Sunday, January 28, 2007

Paging Dr. Banzai!

Calling all Blue Blaze Irregulars! Instant newsflash...

Any out there besides me remember The Adventures of Buckaroo Banzai: Across the 8th Dimension? The hero was a rock n rollin', philosophy spoutin', six-gun slingin', neurosurgeon/astrophysicist, and probably a bunch of other things. This was a geek-fest starring Peter Weller in the title roll, Jeff Goldblum as his chief sidekick, opposing the evil antics of John Lithgow and Christopher Lloyd. To be fair, the idea of a pulp action hero with as much in the brians department as the brwn department isn't new. Doc Savage, the man of bronze, was plying those waters many, many years ago. But, you never got the sense from Peter Weller that Dr. Banzai's churning waters ran very deep.
What do you expect from the man who played RoboCop? While Peter Weller is a cult favorite on the Sci Fi Convention circuit, it's not like he ever made a big, important movie.

He's solidly in the B-list of well-made cult films.
So imagine my surprise when I learned Peter Weller, man of a thousand faces, and film super hero, had an alter ego...
It seems Mr. Weller is, in fact, working towards his PhD in Italian Renaissance Art from UCLA. He already holds Master's Degrees in Roman and Renaissance Art. And this is no lark... like any aspiring academic, he actually teaches classes, writes papers, and lectures! And he seems to have a sense of humor about it too. Here's a quote regarding the fact that his classes are so hard he actually loses many students after the first class: "They thought they were going to get the easy A from old RoboCop." Why would they think that? Don't they realize RoboCop is one badass mother... Sorry, I was just talking about RoboCop.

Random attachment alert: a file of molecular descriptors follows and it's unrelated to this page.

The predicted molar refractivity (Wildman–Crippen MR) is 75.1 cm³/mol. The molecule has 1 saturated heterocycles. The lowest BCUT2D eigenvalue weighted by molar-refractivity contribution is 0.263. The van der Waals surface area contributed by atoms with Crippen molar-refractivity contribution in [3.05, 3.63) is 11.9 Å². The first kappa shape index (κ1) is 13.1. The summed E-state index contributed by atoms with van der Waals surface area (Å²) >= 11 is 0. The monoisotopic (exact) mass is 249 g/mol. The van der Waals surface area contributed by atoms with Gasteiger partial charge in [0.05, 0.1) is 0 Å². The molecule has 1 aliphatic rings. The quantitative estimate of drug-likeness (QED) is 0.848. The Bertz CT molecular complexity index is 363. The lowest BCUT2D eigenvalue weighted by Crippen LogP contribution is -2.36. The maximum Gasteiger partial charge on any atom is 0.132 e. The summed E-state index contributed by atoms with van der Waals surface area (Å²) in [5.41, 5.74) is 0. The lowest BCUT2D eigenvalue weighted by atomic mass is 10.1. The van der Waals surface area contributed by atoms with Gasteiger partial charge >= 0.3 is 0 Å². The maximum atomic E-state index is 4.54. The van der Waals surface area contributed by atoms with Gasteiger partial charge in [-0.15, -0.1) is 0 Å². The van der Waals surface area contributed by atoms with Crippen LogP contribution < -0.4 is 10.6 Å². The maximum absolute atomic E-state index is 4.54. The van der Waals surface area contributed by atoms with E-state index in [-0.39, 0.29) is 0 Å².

This specialized expertise has garnered Peter Weller a gig hosting the History Channel's Engineering an Empire. He apparently is very knowledgable about Roman architecture. Who knew?

Momofuku Ando

Usually when I post pictures of elderly Japanese men, they are highly skilled martial artists desperately trying to maintain a tradition of ass-whupping that goes back hundreds of years. Not today.

On January 5th, 2007, at the ripe old age of 96, Momofuku Ando, founder of Nissin and the inventor of instant noodles, died.

I found his obituary in the back pages of hoity-toity The Economist, a weekly newsmagazine that I feel into the habit of reading several years ago while studying for a job interview. (Don't ask.) The obit is very wry. It likens the instant gratification and simplicity of instant Ramen noodles to the search for enlightenment. Apparently this is not merely the low-wit of the author, because Mr. Ando had three sayings that served as Nissin's motto:

Peace will come when people have food.
Eating wisely will enhance beauty and health.
The creation of food will serve society.

Talk about a mission statement. No wonder Japanese business is such tough competition.

Anyway, instant noodles are the kind of thing you take for granted. You just assume they've always been around. Not so. Mr. Ando got the idea while walking home from work in 1957. He saw the long lines of people waiting at the noodle shops, which were the Japanese equivalent of McDonalds back in the day. I say "were" because I suspect McDonalds is now the Japanese equivalent of McDonalds, but I digress.